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Title: Indiscriminate social behaviour : environmental, neural and genetic approaches to understanding the effects of institutionalisation in preschool children
Author: Oliveira, P. A. S.
ISNI:       0000 0004 7964 7818
Awarding Body: UCL (University College London)
Current Institution: University College London (University of London)
Date of Award: 2016
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Even though early institutionalisation is known to compromise children's development, limits remain in the understanding of how and why some children develop a pattern of indiscriminate social behaviour (IB) and others do not. This thesis aims to address that question, by assessing IB using both the caregiver's report and observations, and by exploring multi-level influences. An introductory background (Chapter 1) reviews the literature on attachment disturbances and IB, and discusses current perspectives on their conceptualisation and what is known about etiological factors. This is followed by a description of the methods employed in various studies of this thesis (Chapter 2). The empirical studies investigate environmental (Chapter 3), neural (Chapters 5 and 6), and genetic (Chapter 7) influences on IB in Portuguese institutionalised children. Firstly, broad indices of adjustment are explored in relation to explanatory variables of the quality of care (Chapter 3). Greater caregiver sensitivity predicted reduced IB, but not other behavioural outcomes, in support of the role of the quality of micro-caregiving in explaining IB and IB as an independent construct. Before introducing the empirical studies of neural functioning, a systematic literature search summarises the findings of electrophysiological studies conducted with institutionalised children (Chapter 4). Next, findings of Event-Related-Potentials (ERPs) recorded while children visualised the face of their caregiver and a stranger are reported. In the first level of analysis, institutionalised children are compared to a group of family-reared children (Chapter 5). Consistent with the literature, institutionalised children showed reduced amplitudes in occipital components. In the second level of analysis, two subgroups of the institutionalised children are compared: those who presented IB and those who did not (Chapter 6). Children with IB showed reduced amplitudes in occipital components, as well as alterations in the processing of the familiar versus unfamiliar face, suggesting that part of the effects attributable to institutionalisation are particularly shown by children who developed IB. Genetic influences on IB are explored in the last empirical study (Chapter 7), by testing the association between variations in one polymorphism of the oxytocin receptor gene and the presence of IB. Carriers of the A allele showed increased levels of IB. The final Chapter 8 integrates these results and discusses their implications for the understanding of IB and the development of children in institutional care, alongside future directions for investigation and policy.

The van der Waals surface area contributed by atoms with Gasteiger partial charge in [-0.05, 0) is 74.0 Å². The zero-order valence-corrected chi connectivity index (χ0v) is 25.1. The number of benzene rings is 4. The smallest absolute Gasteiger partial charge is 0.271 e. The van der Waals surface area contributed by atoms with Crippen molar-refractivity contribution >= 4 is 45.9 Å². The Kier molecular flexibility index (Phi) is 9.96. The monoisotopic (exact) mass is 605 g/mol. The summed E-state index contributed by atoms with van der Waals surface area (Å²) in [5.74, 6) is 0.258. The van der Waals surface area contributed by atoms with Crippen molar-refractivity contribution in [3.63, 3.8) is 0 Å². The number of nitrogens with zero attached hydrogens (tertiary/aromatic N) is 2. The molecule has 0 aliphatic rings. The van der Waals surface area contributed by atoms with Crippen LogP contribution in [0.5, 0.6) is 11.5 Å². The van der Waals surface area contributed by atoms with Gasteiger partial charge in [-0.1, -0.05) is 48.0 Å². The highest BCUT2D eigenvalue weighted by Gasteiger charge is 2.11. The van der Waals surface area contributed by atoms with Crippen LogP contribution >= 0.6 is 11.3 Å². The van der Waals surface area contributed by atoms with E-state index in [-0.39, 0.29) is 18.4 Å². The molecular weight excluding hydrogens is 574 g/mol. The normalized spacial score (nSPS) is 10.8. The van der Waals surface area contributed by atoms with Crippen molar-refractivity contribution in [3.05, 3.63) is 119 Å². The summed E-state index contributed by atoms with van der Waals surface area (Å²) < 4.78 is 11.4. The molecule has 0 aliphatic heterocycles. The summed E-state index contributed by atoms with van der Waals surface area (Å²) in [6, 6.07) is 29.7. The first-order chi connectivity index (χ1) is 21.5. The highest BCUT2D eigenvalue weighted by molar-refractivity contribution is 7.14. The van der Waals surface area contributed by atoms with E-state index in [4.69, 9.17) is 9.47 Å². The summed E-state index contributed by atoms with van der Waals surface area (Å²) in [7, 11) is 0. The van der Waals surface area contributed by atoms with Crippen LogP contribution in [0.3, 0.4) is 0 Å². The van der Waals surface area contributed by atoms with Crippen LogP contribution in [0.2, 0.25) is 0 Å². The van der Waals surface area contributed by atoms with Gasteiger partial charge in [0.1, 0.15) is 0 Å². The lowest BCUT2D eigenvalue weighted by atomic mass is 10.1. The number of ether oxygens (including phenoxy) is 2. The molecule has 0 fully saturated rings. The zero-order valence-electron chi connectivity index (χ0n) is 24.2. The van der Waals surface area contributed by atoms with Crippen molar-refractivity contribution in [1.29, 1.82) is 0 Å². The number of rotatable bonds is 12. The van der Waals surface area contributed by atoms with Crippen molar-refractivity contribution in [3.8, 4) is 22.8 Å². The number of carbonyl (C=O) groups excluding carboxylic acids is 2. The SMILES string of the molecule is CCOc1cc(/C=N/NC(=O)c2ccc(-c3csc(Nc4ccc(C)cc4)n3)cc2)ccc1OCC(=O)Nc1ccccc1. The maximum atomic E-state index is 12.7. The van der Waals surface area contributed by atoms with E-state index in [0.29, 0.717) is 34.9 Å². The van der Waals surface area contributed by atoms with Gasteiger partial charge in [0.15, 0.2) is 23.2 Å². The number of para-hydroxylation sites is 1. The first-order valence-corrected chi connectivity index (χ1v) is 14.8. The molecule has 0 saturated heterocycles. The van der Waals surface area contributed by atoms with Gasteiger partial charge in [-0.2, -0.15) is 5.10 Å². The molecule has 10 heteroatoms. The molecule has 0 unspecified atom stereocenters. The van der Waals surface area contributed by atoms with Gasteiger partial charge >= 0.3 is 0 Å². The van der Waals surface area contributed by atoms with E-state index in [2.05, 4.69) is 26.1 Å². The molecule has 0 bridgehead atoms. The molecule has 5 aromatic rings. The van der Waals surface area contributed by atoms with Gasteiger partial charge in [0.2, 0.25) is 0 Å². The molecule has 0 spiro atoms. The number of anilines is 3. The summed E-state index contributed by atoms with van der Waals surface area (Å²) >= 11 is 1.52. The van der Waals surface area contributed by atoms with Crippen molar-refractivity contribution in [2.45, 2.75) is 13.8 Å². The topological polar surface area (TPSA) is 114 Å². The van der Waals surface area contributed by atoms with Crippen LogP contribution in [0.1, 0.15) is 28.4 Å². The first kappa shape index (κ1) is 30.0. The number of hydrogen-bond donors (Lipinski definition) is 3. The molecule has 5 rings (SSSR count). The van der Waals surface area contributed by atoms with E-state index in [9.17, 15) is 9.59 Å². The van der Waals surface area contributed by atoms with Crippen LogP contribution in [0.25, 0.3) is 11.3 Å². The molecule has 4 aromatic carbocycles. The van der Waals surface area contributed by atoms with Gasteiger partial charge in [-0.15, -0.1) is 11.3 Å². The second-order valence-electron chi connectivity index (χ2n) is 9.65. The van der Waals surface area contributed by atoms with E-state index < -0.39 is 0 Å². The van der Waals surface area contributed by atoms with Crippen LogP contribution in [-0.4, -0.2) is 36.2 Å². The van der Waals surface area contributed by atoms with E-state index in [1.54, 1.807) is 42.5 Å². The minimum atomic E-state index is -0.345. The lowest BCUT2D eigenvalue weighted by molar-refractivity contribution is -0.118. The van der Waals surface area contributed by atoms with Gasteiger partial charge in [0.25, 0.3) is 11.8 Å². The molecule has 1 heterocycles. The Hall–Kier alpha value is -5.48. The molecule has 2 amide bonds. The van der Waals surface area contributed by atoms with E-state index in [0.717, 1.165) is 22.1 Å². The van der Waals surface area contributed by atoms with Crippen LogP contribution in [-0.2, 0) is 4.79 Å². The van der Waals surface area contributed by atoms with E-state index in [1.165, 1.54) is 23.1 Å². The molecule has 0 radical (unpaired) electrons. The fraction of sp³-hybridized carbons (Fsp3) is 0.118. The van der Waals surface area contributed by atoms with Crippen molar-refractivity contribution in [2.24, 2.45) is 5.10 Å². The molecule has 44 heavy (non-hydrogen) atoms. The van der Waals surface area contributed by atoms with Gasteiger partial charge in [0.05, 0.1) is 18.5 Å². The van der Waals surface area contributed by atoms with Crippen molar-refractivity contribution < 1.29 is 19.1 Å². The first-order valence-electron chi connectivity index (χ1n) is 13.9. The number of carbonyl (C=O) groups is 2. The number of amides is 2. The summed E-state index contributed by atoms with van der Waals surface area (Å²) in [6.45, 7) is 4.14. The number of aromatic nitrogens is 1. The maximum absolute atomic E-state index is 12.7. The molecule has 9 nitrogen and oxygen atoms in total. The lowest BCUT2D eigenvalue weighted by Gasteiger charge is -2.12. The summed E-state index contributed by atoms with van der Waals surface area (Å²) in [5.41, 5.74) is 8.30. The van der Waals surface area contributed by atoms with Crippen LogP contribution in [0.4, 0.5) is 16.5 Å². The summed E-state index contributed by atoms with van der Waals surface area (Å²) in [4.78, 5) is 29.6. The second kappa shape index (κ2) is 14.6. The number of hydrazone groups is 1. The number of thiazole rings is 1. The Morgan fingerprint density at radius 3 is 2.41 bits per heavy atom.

Supervisor: Not available Sponsor: Not available
Qualification Name: Thesis (Ph.D.) Qualification Level: Doctoral
EThOS ID:  DOI: Not available